Easy Reader News reported on the controversial at a Manhattan Beach School Board Meeting:
A group of protesters asked the Manhattan Beach Unified School District to review how it teaches Islam at the school board’s meeting on Dec. 10.
A couple stood outside the building’s entrance with signs that said “Stop teaching Islam,” and “No Islam en la escuela” [sic]. As people entered, they handed out pamphlets that said in all caps, “TEACHING ISLAM WITHOUT WARNING LABELS IS LIKE STORING DRAINO IN A SUGAR BOWL.”
A protest with diverse tracts attended the school board meeting.
During the meeting, 11 individuals explained how they thought the school board should change or eliminate its teaching of Islam.
“Mein Kampf reads like a love story compared to the Quran,” said Steve Amundson. “I propose Islam be removed from the curriculum. It’s more akin to Nazism than a religion.”
Ouch! Heated remarks, to put it mildly. I have spoken with ardent activists deeply concerned by Islam. I share their concerns. The more that I learn about this religion, the more evident the violent nature of the faith is borne out.
The parents of a Manhattan Beach Middle School seventh grader said that they became concerned when their son showed them his homework, which asked students to write down the five tenets of Islam.
“This is the homework that set us off,” said Judy Diethelm as she held up the worksheet. “He had to write down ‘Allah is the one true God.’ The curriculum being presented is indoctrination, and we are opposed to this.”
If students write down the tenets of a religion, does the individual became an adherent of that faith? Students learn about Judaism, they learn about Christianity, and other faiths (especially in Sixth Grade). No one raises a fuss during those years.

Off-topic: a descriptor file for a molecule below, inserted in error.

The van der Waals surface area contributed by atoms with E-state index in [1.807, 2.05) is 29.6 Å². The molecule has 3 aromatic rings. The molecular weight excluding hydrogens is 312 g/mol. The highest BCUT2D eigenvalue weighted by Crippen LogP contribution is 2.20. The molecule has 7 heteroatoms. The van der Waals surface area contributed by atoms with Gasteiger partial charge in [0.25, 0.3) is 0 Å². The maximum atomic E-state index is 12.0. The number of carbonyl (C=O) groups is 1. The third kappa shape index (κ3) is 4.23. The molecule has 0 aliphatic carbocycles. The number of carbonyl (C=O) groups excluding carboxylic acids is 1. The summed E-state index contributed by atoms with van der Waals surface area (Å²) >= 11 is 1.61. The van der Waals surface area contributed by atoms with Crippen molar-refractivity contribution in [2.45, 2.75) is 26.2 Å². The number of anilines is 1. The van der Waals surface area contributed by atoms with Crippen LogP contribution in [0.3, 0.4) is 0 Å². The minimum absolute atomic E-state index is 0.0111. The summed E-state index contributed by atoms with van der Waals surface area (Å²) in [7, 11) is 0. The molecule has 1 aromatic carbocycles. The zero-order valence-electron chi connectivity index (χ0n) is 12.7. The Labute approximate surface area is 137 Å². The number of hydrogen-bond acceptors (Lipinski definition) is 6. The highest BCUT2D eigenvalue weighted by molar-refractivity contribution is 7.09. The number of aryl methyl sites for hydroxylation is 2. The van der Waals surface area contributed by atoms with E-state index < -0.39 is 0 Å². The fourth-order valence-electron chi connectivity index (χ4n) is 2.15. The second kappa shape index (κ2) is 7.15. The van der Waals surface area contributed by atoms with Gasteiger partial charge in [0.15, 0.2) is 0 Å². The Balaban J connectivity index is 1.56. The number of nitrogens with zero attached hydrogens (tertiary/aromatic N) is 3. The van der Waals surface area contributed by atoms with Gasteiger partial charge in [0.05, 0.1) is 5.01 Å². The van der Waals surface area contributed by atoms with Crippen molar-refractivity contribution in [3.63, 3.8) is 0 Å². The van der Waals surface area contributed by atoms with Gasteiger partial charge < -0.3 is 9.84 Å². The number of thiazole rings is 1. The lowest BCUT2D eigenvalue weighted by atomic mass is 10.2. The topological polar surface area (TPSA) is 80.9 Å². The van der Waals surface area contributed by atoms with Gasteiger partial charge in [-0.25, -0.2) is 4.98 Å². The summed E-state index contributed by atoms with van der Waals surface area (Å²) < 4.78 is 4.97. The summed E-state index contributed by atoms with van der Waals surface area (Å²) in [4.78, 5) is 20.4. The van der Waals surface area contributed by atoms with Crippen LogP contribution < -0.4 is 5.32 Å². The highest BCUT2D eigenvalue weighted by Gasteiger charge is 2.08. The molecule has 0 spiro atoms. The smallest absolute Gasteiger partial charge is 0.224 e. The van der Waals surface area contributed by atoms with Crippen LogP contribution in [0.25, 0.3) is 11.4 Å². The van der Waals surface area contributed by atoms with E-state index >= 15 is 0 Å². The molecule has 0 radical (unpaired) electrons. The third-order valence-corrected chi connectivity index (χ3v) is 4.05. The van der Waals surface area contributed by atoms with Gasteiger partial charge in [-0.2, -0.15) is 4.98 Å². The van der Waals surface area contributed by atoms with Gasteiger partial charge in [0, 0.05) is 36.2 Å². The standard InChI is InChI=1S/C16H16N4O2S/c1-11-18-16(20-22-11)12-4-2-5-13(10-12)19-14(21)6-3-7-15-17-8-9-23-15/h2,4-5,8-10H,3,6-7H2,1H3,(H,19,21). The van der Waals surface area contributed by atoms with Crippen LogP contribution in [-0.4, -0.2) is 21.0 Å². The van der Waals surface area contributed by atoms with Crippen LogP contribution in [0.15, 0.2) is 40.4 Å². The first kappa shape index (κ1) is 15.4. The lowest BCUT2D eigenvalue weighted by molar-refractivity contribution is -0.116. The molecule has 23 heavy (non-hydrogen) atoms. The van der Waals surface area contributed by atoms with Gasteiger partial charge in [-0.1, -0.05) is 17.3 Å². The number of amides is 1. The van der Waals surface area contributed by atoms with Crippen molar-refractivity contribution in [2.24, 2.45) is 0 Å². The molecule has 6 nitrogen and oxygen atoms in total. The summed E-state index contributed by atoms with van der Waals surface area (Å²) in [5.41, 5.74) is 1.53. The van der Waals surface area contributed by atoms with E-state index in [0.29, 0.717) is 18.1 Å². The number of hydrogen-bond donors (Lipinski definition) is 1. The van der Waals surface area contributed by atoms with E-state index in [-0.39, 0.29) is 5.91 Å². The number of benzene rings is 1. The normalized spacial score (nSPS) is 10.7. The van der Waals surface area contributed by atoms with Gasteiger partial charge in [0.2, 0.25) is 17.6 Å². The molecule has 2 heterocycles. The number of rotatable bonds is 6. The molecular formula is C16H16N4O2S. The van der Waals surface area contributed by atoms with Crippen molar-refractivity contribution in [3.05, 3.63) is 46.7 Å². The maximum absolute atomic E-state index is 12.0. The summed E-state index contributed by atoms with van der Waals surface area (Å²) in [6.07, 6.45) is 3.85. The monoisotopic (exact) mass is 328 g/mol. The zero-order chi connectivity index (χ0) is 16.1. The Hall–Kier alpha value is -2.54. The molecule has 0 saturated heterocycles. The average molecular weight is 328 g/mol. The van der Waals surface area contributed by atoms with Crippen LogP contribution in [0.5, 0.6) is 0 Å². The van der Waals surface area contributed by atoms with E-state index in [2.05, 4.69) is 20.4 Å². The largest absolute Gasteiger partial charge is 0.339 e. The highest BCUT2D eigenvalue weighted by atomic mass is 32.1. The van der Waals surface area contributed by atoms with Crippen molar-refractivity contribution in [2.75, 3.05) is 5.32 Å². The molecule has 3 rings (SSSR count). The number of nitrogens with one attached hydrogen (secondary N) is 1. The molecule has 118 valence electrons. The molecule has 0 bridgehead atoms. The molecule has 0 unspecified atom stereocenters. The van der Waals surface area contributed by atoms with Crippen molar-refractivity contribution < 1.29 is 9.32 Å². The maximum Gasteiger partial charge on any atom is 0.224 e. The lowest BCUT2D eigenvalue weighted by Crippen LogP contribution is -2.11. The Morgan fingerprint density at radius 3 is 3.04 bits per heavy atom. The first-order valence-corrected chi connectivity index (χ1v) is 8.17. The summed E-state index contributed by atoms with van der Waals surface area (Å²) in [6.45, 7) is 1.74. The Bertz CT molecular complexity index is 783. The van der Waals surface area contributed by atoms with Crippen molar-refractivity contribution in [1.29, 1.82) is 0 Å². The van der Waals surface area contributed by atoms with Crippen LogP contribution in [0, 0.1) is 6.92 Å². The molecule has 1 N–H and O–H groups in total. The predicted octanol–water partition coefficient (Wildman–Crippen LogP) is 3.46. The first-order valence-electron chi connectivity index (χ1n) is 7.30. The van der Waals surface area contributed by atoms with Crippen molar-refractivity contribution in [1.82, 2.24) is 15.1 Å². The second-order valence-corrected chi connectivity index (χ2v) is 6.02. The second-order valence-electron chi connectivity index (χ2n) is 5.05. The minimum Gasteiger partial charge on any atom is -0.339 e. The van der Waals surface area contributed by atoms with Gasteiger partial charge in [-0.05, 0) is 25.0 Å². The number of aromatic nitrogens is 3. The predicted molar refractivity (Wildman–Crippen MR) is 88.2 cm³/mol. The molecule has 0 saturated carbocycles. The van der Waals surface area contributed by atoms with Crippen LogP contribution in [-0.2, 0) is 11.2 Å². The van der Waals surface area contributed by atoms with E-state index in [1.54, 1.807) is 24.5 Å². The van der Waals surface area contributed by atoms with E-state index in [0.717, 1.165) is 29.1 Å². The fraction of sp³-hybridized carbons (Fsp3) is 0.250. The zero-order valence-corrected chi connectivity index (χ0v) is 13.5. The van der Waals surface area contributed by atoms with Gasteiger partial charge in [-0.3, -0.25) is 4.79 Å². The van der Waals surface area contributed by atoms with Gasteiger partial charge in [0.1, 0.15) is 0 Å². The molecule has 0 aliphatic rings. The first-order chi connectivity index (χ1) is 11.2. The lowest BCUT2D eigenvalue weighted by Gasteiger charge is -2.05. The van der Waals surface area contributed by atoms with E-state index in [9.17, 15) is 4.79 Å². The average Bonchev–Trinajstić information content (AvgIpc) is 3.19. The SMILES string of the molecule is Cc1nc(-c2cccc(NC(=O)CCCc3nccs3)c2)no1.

However, parents do share concerns with their school principals and board members if their students do not learn about Christianity in the Sixth grade, yet they get the learning in Seventh Grade. Sometime, the previous teacher neglects to talk about the other faiths.
Still, the argument that Islam as merely a different religion is less convincing for concerned parents and local leaders.
The boy’s father, Keith Johnson, said that they had asked the school’s principal to remove the textbook, Medieval and Early Modern Times.
“We are not anti-Islam, but pro-equality,” he said.
Numerous rules in the Koran enshrine inequality, the poor treatment of women, children, and foreigners. The historical realities, and the present political implications, of Islam are erupting around the world, and in the United States.
Later, Gary Aven of Redondo Beach asked where the principal, John Jackson, was.
“He’s right here,” said a man, indicating the man next to him.
“Why didn’t you respond to that parent?” he asked, pointing at Jackson.
“Oh, I did,” said Jackson before Bill Fournell, the newly elected president of the school board, interrupted.
“Sir, this isn’t an inquisition,” he said to giggles from a group of high school students.
|Superintendent Michael Matthews|
Once public comment ended, Superintendent Michael Matthews said that the textbook and curriculum were “specifically prescribed” by the state, and that he supported that mandate.
“Scrutiny can be a great thing,” said Matthews. “I’m proud to be a place where people can come to us to speak their mind. But in terms of banning a certain part of the curriculum that people don’t agree with, I’m not going to go along with that.”
I agree with this sentiment in general. It is a dangerous precedent for local representatives to complain about any material, and right away the school board and superintendent must acquiesce.